TAILORED SERVICE: A real estate agent introduces apartment buildings to prospective clients at Nanjing Spring Housing Fair in Jiangsu Province on April 1 (SUN CAN)
On a Friday evening in early April Yang Xu, a 24-year-old real estate agent in Beijing, made several calls during a simple dinner. After learning the owner of an apartment intended to sell the property, he immediately called potential buyers with whom he had been in touch for the past several months. When he finally brought the prospective buyers and the seller together, it was 8:00 p.m.
Real estate agent is one of the new occupations announced by the Ministry of Human Resources and Social Security since 2004. This occupation is nothing new in the West, yet in China, virtually no agents were required under a planned economy as housing in urban areas was allocated by the government. The housing allocation system in China was terminated in the late 1990s, and houses have since been traded as commodities.
Since the reform and opening-up policy was implemented in 1978, China's economy has gradually shifted from a planned economy to a market-oriented economy, and great changes have taken place in the professional lives of Chinese people, said Zhou Wenxia, a professor from the School of Labor and Human Resources at Renmin University of China,
Occupations such as Web editors, animation graphic designers, digital-video artists and landscape designers, which were unheard of 20 years ago, have now been classified as new occupations. Traditional occupations such as knife and scissor sharpeners, pot and bowl repairers, telephone operators and moveable typesetters in traditional printing factories, have disappeared or are in the process of disappearing.
Occupations emerge and disappear with the passage of time, said Zhou.
New occupational boom
In order to adapt to these changes in occupations, the Ministry of Human Recourses and Social Security began to add new occupations to the standard occupation list in 2004. So far, 12 batches of 122 new occupations have been added. The 12th batch of eight new occupations was announced on November 12, 2009. Driving instructors, leather maintenance workers, seasoning tasters, and liquid natural gas operators were included in the list.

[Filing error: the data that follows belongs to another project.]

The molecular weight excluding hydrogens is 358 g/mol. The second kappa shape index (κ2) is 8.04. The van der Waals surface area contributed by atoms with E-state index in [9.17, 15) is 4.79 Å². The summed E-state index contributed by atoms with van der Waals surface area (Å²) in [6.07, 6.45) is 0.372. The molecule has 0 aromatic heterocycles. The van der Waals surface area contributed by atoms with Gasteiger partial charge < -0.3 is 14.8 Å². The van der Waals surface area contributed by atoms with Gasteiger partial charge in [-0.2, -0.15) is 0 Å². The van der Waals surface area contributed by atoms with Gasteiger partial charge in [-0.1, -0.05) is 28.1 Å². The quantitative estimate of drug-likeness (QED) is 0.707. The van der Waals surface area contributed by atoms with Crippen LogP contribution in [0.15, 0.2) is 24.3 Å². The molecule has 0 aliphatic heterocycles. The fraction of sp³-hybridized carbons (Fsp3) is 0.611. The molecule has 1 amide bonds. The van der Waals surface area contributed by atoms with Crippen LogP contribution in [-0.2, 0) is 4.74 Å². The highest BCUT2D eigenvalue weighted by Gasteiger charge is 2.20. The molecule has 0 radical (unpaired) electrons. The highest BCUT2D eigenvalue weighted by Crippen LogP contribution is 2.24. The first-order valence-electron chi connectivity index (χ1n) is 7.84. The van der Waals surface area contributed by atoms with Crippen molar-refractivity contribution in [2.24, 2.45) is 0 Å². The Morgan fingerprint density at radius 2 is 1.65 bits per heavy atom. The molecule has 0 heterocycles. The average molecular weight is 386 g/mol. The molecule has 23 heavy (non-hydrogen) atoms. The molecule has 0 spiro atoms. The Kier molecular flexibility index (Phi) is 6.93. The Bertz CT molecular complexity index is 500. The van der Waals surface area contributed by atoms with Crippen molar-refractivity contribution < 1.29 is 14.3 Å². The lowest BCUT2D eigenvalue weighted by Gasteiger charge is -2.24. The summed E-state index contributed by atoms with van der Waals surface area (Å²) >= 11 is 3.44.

Li Yongpeng, an official with the Occupational Skill Testing Authority of the Ministry of Human Resources and Social Security, said that "new occupations" refer to those occupations not listed in The People's Republic of China Occupation Classification published in 1999, but practiced by a certain number of people, usually at least 5,000, with unique and mature professional competence. The practitioners depend on these occupations for a living, and provide products or service for others in compliance with laws and regulations.
Any government department, organization, company, school or individual can propose the Occupational Skill Testing Authority add a new occupation to the standard occupation list. The proposals will be reviewed by the relevant supervisory government departments for the applicants, and then registered with the Occupational Skill Testing Authority. Experts evaluate these proposals according to certain criteria, and publish the results for public feedback. Occupations that pass the evaluation will be announced by the Ministry of Human Resources and Social Security.
The new occupations announced are concentrated in several areas, including designers, hi-tech professionals, analysts and consultants, nutritionists and health therapists. About one third of the 122 new occupations are related to design, including graphic, landscape, lighting and textile designers. Designers are considered the key individuals for providing companies with a competitive edge on the market.
Another area of new occupations is related to Internet, such as Web editors, digital media synthesizers and animation graphic designers. The past decade has seen the rapid spread of the Internet within China. According to statistics released by China Internet Network Information Center, the number of Internet users in China has soared from 591,000 in 2002 to 384 million, or 28.9 percent of China's total population in 2009.
Numerous jobs in the primary and secondary industries are disappearing, changing or being regrouped, while the tertiary industry is developing rapidly, said Zhou, and many new occupations are in the service sector.